Motorola Mobility, Inc. v. Apple, Inc.

Filing 94

NOTICE by Motorola Mobility, Inc. of Filing Brief on Claim Construction (Attachments: # 1 Exhibit, # 2 Exhibit, # 3 Exhibit, # 4 Exhibit, # 5 Exhibit, # 6 Exhibit, # 7 Exhibit, # 8 Exhibit, # 9 Exhibit, # 10 Exhibit, # 11 Exhibit, # 12 Exhibit, # 13 Exhibit, # 14 Exhibit, # 15 Exhibit, # 16 Exhibit, # 17 Exhibit, # 18 Exhibit, # 19 Exhibit, # 20 Exhibit, # 21 Exhibit, # 22 Exhibit, # 23 Exhibit, # 24 Exhibit, # 25 Exhibit, # 26 Exhibit, # 27 Exhibit, # 28 Exhibit, # 29 Exhibit, # 30 Exhibit, # 31 Affidavit)(Giuliano, Douglas)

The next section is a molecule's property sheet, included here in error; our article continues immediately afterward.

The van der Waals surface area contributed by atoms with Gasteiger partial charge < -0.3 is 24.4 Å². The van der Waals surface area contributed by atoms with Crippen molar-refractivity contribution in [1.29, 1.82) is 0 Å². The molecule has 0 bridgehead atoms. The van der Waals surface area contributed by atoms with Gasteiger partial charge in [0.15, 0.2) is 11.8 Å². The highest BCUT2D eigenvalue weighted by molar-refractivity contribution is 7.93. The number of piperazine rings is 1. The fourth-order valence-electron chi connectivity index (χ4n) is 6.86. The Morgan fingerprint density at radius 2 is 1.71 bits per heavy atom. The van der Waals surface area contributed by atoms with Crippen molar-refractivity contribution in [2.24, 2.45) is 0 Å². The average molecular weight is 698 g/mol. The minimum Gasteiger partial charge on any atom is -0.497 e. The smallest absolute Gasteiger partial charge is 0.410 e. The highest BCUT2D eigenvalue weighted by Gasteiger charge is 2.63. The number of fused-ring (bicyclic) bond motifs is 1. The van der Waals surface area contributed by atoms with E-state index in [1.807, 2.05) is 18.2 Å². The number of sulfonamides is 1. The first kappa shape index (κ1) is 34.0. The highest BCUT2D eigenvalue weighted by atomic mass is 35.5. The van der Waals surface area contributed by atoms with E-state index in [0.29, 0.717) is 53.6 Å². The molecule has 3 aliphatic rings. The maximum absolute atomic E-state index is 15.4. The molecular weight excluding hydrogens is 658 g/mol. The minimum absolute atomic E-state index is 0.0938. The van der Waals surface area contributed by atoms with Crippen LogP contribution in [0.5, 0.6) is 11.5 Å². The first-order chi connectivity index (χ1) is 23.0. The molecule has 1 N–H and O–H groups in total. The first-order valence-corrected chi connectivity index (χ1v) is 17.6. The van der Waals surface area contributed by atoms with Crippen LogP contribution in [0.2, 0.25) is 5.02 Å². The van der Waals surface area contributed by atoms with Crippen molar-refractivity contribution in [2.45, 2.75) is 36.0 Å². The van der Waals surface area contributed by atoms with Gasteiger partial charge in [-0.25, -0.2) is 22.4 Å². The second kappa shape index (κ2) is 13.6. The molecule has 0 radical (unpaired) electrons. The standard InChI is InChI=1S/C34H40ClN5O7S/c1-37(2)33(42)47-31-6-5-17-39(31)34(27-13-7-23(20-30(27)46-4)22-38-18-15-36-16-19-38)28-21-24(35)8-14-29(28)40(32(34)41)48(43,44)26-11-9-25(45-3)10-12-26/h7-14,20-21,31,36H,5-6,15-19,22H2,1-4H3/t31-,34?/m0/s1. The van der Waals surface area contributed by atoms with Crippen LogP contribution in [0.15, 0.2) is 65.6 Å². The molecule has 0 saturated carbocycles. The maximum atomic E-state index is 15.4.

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Exhibit 19 to Motorola’s Opening Claim Construction Brief July 28, 2011 Webster's Third New International Dictionary O F THE ENGLISH LANGUAGE UNABRIDGED REG. U. S. PAT. OFF. Utilizing all the experience and resources of more than one hundred years of Merriam- WebsteP dictionaries EDITOR I N CHIEF PHILIP BABCOCK GOVE, Ph.D. AND THE MERRIAM-WEBSTER EDITORIAL STAFF MERRIAM-WEBSTER INC., Publishers EXHIBIT 19 SPRINGFIELD, MASSACHUSETTS, U.S. A. PAGE 1 Merriarn-~ e b s t en is the M ~ You ahodd look for whm you r E books it the purdasc of didionarie or Otherfine me the publishing reputation of a company that has 1831 and is your assurmce ofq~al'tty authorw. and fibraryof mngress ~ a t d o & g m l i a t i o n Data Main entry under title: @ 8 ~ ~ ~ - 2 0 1 - lsmite).-IsB~ P87779-m2-x (blue -. 1 ISBN 0-87779-7-2 (impend buckram) 1 Endish l~pgYIDi~tiOnan~. I. GWC PhiliP ~ a d c , k , . 1902-1972. 1 . ~ernam-webste~, 1 Inc. - PE1625.W36 1993 EXHIBIT 19 PAGE 2 desertion descent mrfm ' m+ym (it a p p a n that the water is broken - noyhueSby s p k m g against the rock% and that thcrdorc !he ts r p e n d t c u b r -Anthony Trollope) b : a descendmg way as a downgrade o r stairway) C obs :the lowest part o and dust (from the extremat upward of t h r head t the 6 a a sudden dixonc+,ng below thy foot -Shak.) of hts Inappearance (as for a vtdt) (unprepared for the of the laws) b ' a hostile n i d o r redatory assault (the ~syrianLupon Israel) (- o f t h e locusu) 6 :a step downward in a scale of gradation' speclJ, :one seneration in an ancutral lineor genealog&al La, e ( h s e l g r c e s h o w 11 -s) 7 :a former method o! d~sllllattonan whlch the matenal waa heated in a v& havtng IU outlet underneath so that the vapors produced were forced to descend scent (n.)] : to rid of scent Ideascant \ )dqrent\ vt [den. Enalirh law :the descent of an edtste to an dement heir by the death of one who held it adverse1 to the real owner which rior to 1833 barred tee latter's rtgtt of entry so that he f o u l 1 recover only by rutnlt - comnarc Aovmw . -- + CBd; refa- mjustice, dewadation (thcy have been to arcseasfully &&shed from c n i t i d m l u a t i n and rhcot.ticaf 9 a : rinr to. constituting o r concerbcd with empirical tbinps o r rensltlzed that they arc unable to recognize the most obvious b c t s -Alfred Kantomwicz) 6 :to f m (as by psycbotherevcnu o r with thctr parts. characteristics, or functions (expres?om) (- disciplines) b : factually grounded or m- apy) of the emotional charge investing a complex formauve rather than nonnative, prcscnptive, emotive, le.sensitizer \"+\ n :a desensitizing agent: as a :a drug which makes it possible that reduces sensitivity to pain (a aprioristi-+ or analytical (- judgments) (- theories) (that thlr mcanlng shall be called "-'' whcn the responses evoked to drill and fill tceth painlessly -Jmdurrrlol & E n rneerinfl are cognitions and shall be called "emotive" when the re- Chemistry) b :a c h c ~ i c e l(a! a dye) that reducca $ s m s r of to sponres evoked are attitudes -Asher Moore) 3 a of o modi- u v ~ t y a photographsc mater~al radiation uru \:dcta:rel, usu -ed.+V\ 4, cop [fr. D e e r [yina word: ex resdn the quality, kind, or condition of w?at !s denoted by t i c modlified term <hot in "hot water" and stck nnckname for the state of Utah and from 1849-1850 offtcral In "a sick man" are adjecttves) distinguished from Mormon name for the Utah territory fr. dcseret honeybee, coined in the Book of Mormon (Ether i:3)1 :of or from Utah territory o r the state of Utah dea.en \'deza(r)lt, usu Id-CV\ n -s [ME. fr. OF. fr. L L . deserturn. fr. .I neuL of desenlu. nast Dart. of deserere t o duert, fi. de- i- srrere to join t6iether.more at m l m l compare CoMPARAnyE 41 5 :char- 1 a nrchnic ! a wild uninhabited and uncult~vatedtract :a grammar) (a 7 study) . or cmrt or athleu woodland acterized by ktnshlp name clarser that apply m part only to d&istc unoccuptcd 13" :Y*ILDERMSI. w m any of the formerry unsettled reuons lineal rclaliva (as grandfather father son grandchild) and in part only to collateral relati;es ( a r ' u n c k cousm. nephew) of the U. 5 between the MlsrisllDPl r l v a and the Rocky moun. regardless of the ru of the connecting relatives (regarded most European systems as and those of primitive peoples as classificatory -R.H.Lowie) - compare n*JslrtcAToRY - \-tlvll, -li\ ndv - de.mrip.the-ness of a conunent and characterized byscanty rainfall a p of lesa \-t5vn*\ n -ES Bdesc,fiptive \'\,n -s :n distinctive word. phrase, or wntmce than 10 inches annually) b :a more or lczr harren tract rncanabic of supwruna any cons~daable ~opulal8on wltnout an appltcd to a part~cular product in advertisin& ariificial watcisuppli C: an area of an ocean believed to be descrlpvve nnat0my.n :anatomy dealtng with the character. devoid of marine lnfe 3 :a secluded lacefor secretworship form stze and osltton of organs and parts n desc&ptivh b i b l ~ g m p I y :a bibliagraphical record in com- by the Huguenots durinq the years 1#5-1802 when Protesin plete detail of the ph s ~ c echaracteristics and puhlishin&his- tantism was under arorer~ntion France 4 :a dcrolatinrr or l tory of the books!ated s ~ i e properly including an forblddtng provpr;t (afrom pathless empuners. bleak s ac.wunt of internal prlntlng varlanls requtsltc for textual rrleevcd changclcrsnar or monotony, fut~lrty 01 effort. or dcst~tutlon of mental or sptntual anrma?ton or samulauon) CIIIlcISm of darknus -Beverley bEscriptive b o t a n y n :a branch of botany dealing with the (ton figures lost in an immense (lost in a of doubt) (eagle still soar between the svrt~matiedacrintion o r din~nostic characters of plants brary rocedure by which a summit of Parnassus and the Corinthian gulf, but they look hook or other Item iq identified and Bucrrbed by m o r d ~ n down unon a of human historv -Mark Van Doren) des.ertr\" in sense 1 usu Nkc ID&T\ ad1 [ME fr O@ fr. L mrint. and collatton-contrast4 desertus] i archarc :D E S ~ ~ E D (the boat deck &n;utt&ly . with su6jcct corologinx . . OescriDhve geometrs n :the theory of gecmctw treated by -Waldo Frank) 2 a:daolate and sparsely occupied or unmeans of projections. JWCIJ ' the theory of projectink an w- occu ied ' INHOSPITABLE (so a country as the Highlands of L Smith) b : uncultivated and unlnhabited actly defined body 'so as i o deduce both projectrve and ~ c o t E n d ~ d a r n :barren like a dwerl (o"c could scarcely find a more tract metrical ptopertia from its pr,ojections. the projections usu. for a wtder) 3 :h a v ~ n g habitat tn a . d a u t (- flora and its being made on two planed at nght angles to each other Ee.scriP.UV-ism \-tb.vinm\ n -s 1:a theory of ethics accord- fauna) 4 :peculiar to or adapted to ltfe In a d e s m (sturdy Ins to wh~ch only descriptiveor empirical statements arc mean- boots) ingful 2 : advocacy or use of the methods of descriptive de-sert \dl'nrlt. dl'-. -r5l.-zail. nsu Id.+V\ p -s [ME deserte. fr. OF fr. fern. of deserr (past part. of deservrr to deserve), fr. linguistics de-scriR.tivdst \:v%l\ n -s 1:an advocate of dwcriptivism L der&vltus. osst oart. of deservire to scrvc zea10ud~- more 1 at DE~ERVEI'a i the quality or fact of bein6 woithy o! o r 2 :a specialist in descriptive linguistics deservine of rewards or recomacnm o r of reaurtal or nuntshde.scrip.tiv:i?.Uc \.:a-,vtstik\ adj :of, relating to, or based is &entially ~nddinablee k e t in o n d ~ r ~ p t t v t s- de.aDIiQ-tiv4! \-tL(a)lF\ odv men1 (t6e concept of m terms of exnttng practicer and ideas -0.H Sabme) :s de.scnp.tor \dl'akripta(r) also -,t6(a)r pr .*(a)\ n -s [L of describer. fr. L dercriptvr -or1 : ~dent~fytngugn s y m b 2 c o m ~ l e x actions callinn for such rehlrns (in the midst is an or s \-t(a)rE\ n - ~ [ L descseriptus E -ory] : DE- seated Justice to award t o i a c h according to his --Carleton Brown) 2 a :rcward o r punishment deserved or eamed by scRtPnvE our Ee-scrip.tnm \d6'skriptam dF1-\ n pl desCII~.ta \-la\ [L, one's qualities o r acts (not wc~ghtng -s but pardontng o u r offenses -Missole Romanurn) (by dint of much caballing and fr ncut. or descrl rust pasi part. 01dwribere t o describe much dwelling u on his own -s he triumphed over hls cnembre at DrscRlsEPpht~or:something that is described de.scfive \da'skriv. -rEv\ vt -ED/-!w/-s [ME descriren. fr. O F mia-Virsinna $oolf> b deserts .I! awards dueforsuMrior dercrivre. fr. L describerel Scot DESCRIBE (let me fatr Na- or $"feriri;~u;~r~tu dr & i G - i n r k & s n s h i p (book re,bwcrs . frequently p r a m the l i n t venture of a wrrter beyond ID ture's face -Robert R,amr\, -ldes.crv \djtskri. dT-\ vt .ED/-INO/-s [ME descrien. h. O F just -s -Harrison Smith) 3 : worthmess or excellence of descriei to proclaim, decry more s t DE?RV] 1a :tospy out character as adduced by a good course of conduct (he won the rather than throuah family or come to see a p with watch!ul attention and careful ob- ao~ointmenton mounds of secvatton of thc drrtant, uncertaon, or obscure (the grass war piistire> m - o u r desert \"\ vb -ED/.INO s [ F d(l~rter. fr. LL desertare. fr. L htnh in the meadow. and there was no -in* her -Gmrnc derertus, past part. of k s e r e m to d a e R - more at WFSEUTI rt 1 :to withdraw from or l a v e aermanentlv or less often tcm%arily (as a place) :~ u k ( f a r m & scontinu; to the land to take up factory work) (the smile -in# his broad face the memory -T.S. -T.B.Costain) (phrases which never Eliot) 2 a :to turn away from (what has previously engaged ~dWCIY -ES obs :discovery o r view from ifar n one) u p . by withdraw,ing~rupportor disrupting bonds of d e - s m \ O d e + \ vt [descum (n.)l :to rid of scum \ deka'SnZo dZk-\ n cop [NL, fr. F r d s attachment o r duty :reject In order to take up something else (who 30 years before upon beln -ed by .her N L cia] :a qenus of annual : ABANDON Ddscounrln t174b Fr. b o t a n s (comtng al or biennial herbs (family Cruciferae) of Amertca and Europe lover had taken ;o her bed - - ~ a r b r e t ~ e l a n f ) the Prohibition party) (he -ed prose for the comdiffering from memben of the genus Sirymbrivm in having a last to pubescence of stellate or forked hairs and commisinn the g e y t i n g rhythms of poetry -Tyrus Hillway) b :to leave . ehrnd or give up (as a person) - used with to (forced 10.iansy mustards - see TANSY MUSTARD the m t of the miners to lhetr fate) C :to renounce manta1 Be-seam \(')dE+\ vt [de- reom (n.)] :to chip out or fl?me. cut seams o r other similar surface defects from (stmitintshed relations by quitting the eom ny of (one's spouse) 3 a :to break away from or break oP?-iation wtth (some matter metal) involving legal or moral obligatzon or some object of loyalty) Be.sea.son.+im \dj.~q(~)na,l-%dF-\ vr[dcseasonal : B ~ A (not propose to the 100-year-old Monroe DocY -ire] :to adjust (as an tndustry) to conttnuons rather than trjnc-A.H.Vandenberg tl951) (would be n calamity if t h v seasonal o cratlon 1aes.e.craPe \ ~ e e + r s t . -lea-, usu-zd.+v\ rt - i n / - t ~ o / s ~ d e - wlencea -ed the ideal of accurate and verifiable syslematrc D :to abandon -secrate (as in consecrate, v.)] 1 a :l o violate the sanctity knowledge for its o,wn sake -M.R.Cohcn) (milnary service) w~thoutIcave :forsake In nolation of duty of by divertine from s a d purpose by contaminating, o r , ~ defilinp (thev desecrotcd theshnne outnnht- barnainln~ 1 % (autltv of -in= his fellow soldiers) 4 : to dron away o r the MG~lcm merchants -Tame) (11 wourd the Ltncolz Memortal to ha\e an obrrously false votce speak from the statue there-N Y . Tlmcr Mox )<the qutvertnn host whose house has been profaned and whose religion desecrated-W.L.Sullivan) h :to divest of sacred character or treat as unhallowed (many cemeteries e r e desecmrcd) 2 archoic :to dedicate (someone o or oomcthinnl l false pods l condemn to an evil fate 3 :to treat (an o b h t d ven;rat~on reverent devoclon. or adm~ra(lo") lrrevercntly or contempt;ously oftcn tn a way to provoke outragcon the onrtof others (lhtsl nreat memory .has been deseciated. . . -Margery AIiinhim) (Amerkans love the scenic outdoors, and they do not want to see it desecrated 4 : to make d a o l s t e (churned up -R.LNeuberger) lawns and drives and desecrated houses with their broken windows - ~ . ~ . ~ . k a i s . m r a t c (as in corueIdes-e-crate \-.krat. -&St\ adi [dccrate adj.)] ' W E ~ A W les-e:wat.er70r des-e.cra.tor \-,krid.o(r)\ n -s :one that desccrata the nU 1es.e.cra.Uon \ .s'krZshan\ n s 1: act o r t n i r m of deKuat8np (1 Lave heard this c h o w sung tn a umfonn -Warwid; fortiuimo right from the beginnins. What a Bratthvaite) (the United Natiom ma8 of Authority may be subtect to -a World F ~ Encw.) 2 :the condition of beinn P - - - - 9: - -sun- - -- N~X~I~) - - -- - + 9 - + - - . ...- .. - - - - + + - + + :ESPY. PEICEIV. .. de-s&b-er \ - b a ( r y a y that dcscribc~ 2 Brit :an instrument (livinp details about trains moving or scheduled to move between mven m i ---nu per,.i ?-ze P-;~ \dj'skri(o)r dP-, - \ : w that dacriu 3n -s o deSUiea pres 3d sing 0) IKKXY de.s&pl \ d ~ % k r it. ( )~z.s-\ ad] [L drrriphrr past part of drscri&ml 1 ar&lc :&sauna 0 archaic :;~ocru.e~ deWXiQtP 1 oJ D . X R ~ P ~ U M d e - s w l p t l b n \dl'skripshan dF-\ n 4 [ME dcscripdoun f r M F o r L; MF dc.rrip!ion ' fr. L description-, descrlptia' fr: the dr~r:lptnr Jon-. -lo -3onj 1: act o r an Instance o / d r scnb~ng: a : dtscrihingor a represcnuuon roducep by a aa a d-ibtng of lomething material o r tmrmtenal &of t h ? w is a mode o f classification which in turn furnishes matffnl for (the meuculous a more eacral classification -V.F.lcnzen) S. I of t L rocks d u c h of the Pnlcozoie svstems -Am*?. l ; . 0 s C ( i C l ) ( i & d i ; a I Oi0 iurdGe.i&i~OOltin~ i o): 1 .! hii pictura both enable o o r to say "so that*%what he's,lrkc" smcll : c o m m i t i o n intended ~romnnlyto -J.M.Shona): m p-nt to @i i d o r imagiiation graphically i n d in detail f a untt of ob~ecuve suhtscuve a a a ~ e n c c u r scene. -n. or scnwuon A o u o n ) tn t&tbooks in disuncu~ihtnga acpuate itwary genre. EOmpre a n o s m o N (11 is the urpose of auch - that cxolains why thnr t y ~ t c a mcrtU and femnnu s l arc what Ih+lr are 2 namelyl rr$ctr&, minuteness accuracy (L: detail fullnsketchiness. misleadinnncrs - ~ . ~ . i o u l m i n K. Biicr) b f a r m t m c ~ t o fthe proptrues of a thing or i u relations to o h t h i w raving to tdentify it :,a u n t v w l desiplruuon of .a object by m a n s of a phrasz beslnntng with the or a as ?be present king of the Eklplanr" or "a house next to mv ohice") c :a d e u r i ~ t i w statanent or account oftcn mntnsled m t h anolyrl, and ralvarion d :an individualizing o r ident~frinp daignation (as 8 name, l a e l , epithet) (the "wax" u B misnomer since tho substancc~safar-J.N.Goldsmith) 1 o h a :nscnIPnoN b :ONROLLMEHT 3 :kind or c h a n a e r e d ~ M d e t ~ m i n e dby salbent features (each state . mar still confer them upon an alien. or.. .upon any class or -of pasons -R.B.Taney) (oppqsed to any lax of w radical a -) 4 obr r pictorial reprMntatlon S a :a tracing out of a geometrical f i p r e b :a traversing of a epurse (the rocket's of a hi@ arch~ng curve) 6 ; specificatton of the boundariu 8 a v aoeurscv for l e d ournoses of 1 ~ ~ of h n d wath r u f f r ~ e n t $ y i i ~ ~ m r t n agdeed of transfer) sgllS&e n ~ i on.lst \-sh(a)n*t\ n -s 1 :one proficient In d o scrrption 2 :oucrlprrvtm de.scrip.tion-le9. \-rhanlk\ 4 :being wtthout description be-s&PUo W-so-lue \dS'rkriDshFd~~lr)'s5~.>nn [L n dacription o? the m n l . : matt& mo&ly'desc;ibtivi of ihe m of the p a n i u and not cascntial to the validity of a =document - m m p a p D f S R j N A m P-NAE Ide.mrlD.tlv0 \dd'sknnt~v. dle-. -tZv o l r ~-tav\ ad! f L L di&riprZ~&~ir d & r r & n ; +--ivw -iv;j-1 :&vii<ddc~ scribe : cha;acteri+cd by description : representational thmunh wesentation of obauved facu (a m~nutaanatomh l and ndknerally a.ccount of thc.hrpc fulvow orangutan -B.A Poc) (oul~utung formattonr, h a w been given nama: the Devil's Chair it 80 f a t ht& -Amer. CPrlda poetry -Yvor W i t a s ) distinSeries: Mlnn.) (purely + - + - . . + - - - . . . . ... -. . . . .. . eaert date n :s r m eserted ad1 :left without the accwtomed aecumncr cornpan or support :AIJANK~D@Dr s + r a n ( f o u ~ d m shelrw in.. -stack) <stood there, mouon/ess wtthout d a m I ~ k e ah1 a at sea. of all winds -~.I'.&th) - de-serf-ed-h a! d - - + i & - i r : i Jeserro; fr. d e b r u t &j one who iorsakts a dut;. acaure, or anyone to whom heow&tervice; erp: a m e m b a of a mtlitary force who deserts esert fever or d e s e r l rheumatism n :a mild form of uw. c~dioidomycorirresrmbling ~nflucnra c s e n lox n 1:a fox (Vulpcr irucopur) of the wa(ern d a a N ?f Asia 2 :the ktt fox (Vulwr mocmtlr) of the southwedtM - - - - - - + U.b. esert gum n : any of several trcer of the -nus Eucalyptus (csp. E. rudls) low anltbush (Atridex b m m e l y ~ r a ) arid of esert holly n reg~on*of the:&uthvestcrn U.S. and Mextco ytth smooth blulnh grcen o r silvery.prickly-edged foliage that 1s often used for Chrutmas decorallon e.+tic \d('nrd?k, de'-\ ad] :belonging or p c u l i i r t or o havtna the dtsttncttvc character of a desert (the red hills d o t t d wlth junlper -D.C.Pcattic) :found in a desert (a roil ma be rich In nutrients) (a climate) a , [jdesert d \:dw(r):ttkalss\ .coleus] : dwelling in a desert B.8er.tiOlt \d5'wlshan dF'- -231 -z*I\ n -S[bW' Or LL' b W fr LL descrton- deserko & desertus us -ion- -lo'-ionJ 1': th6 act or an instance df d-ting: a :a b a n d o b e n t of a - + + - EXHIBIT 19 PAGE 3 -+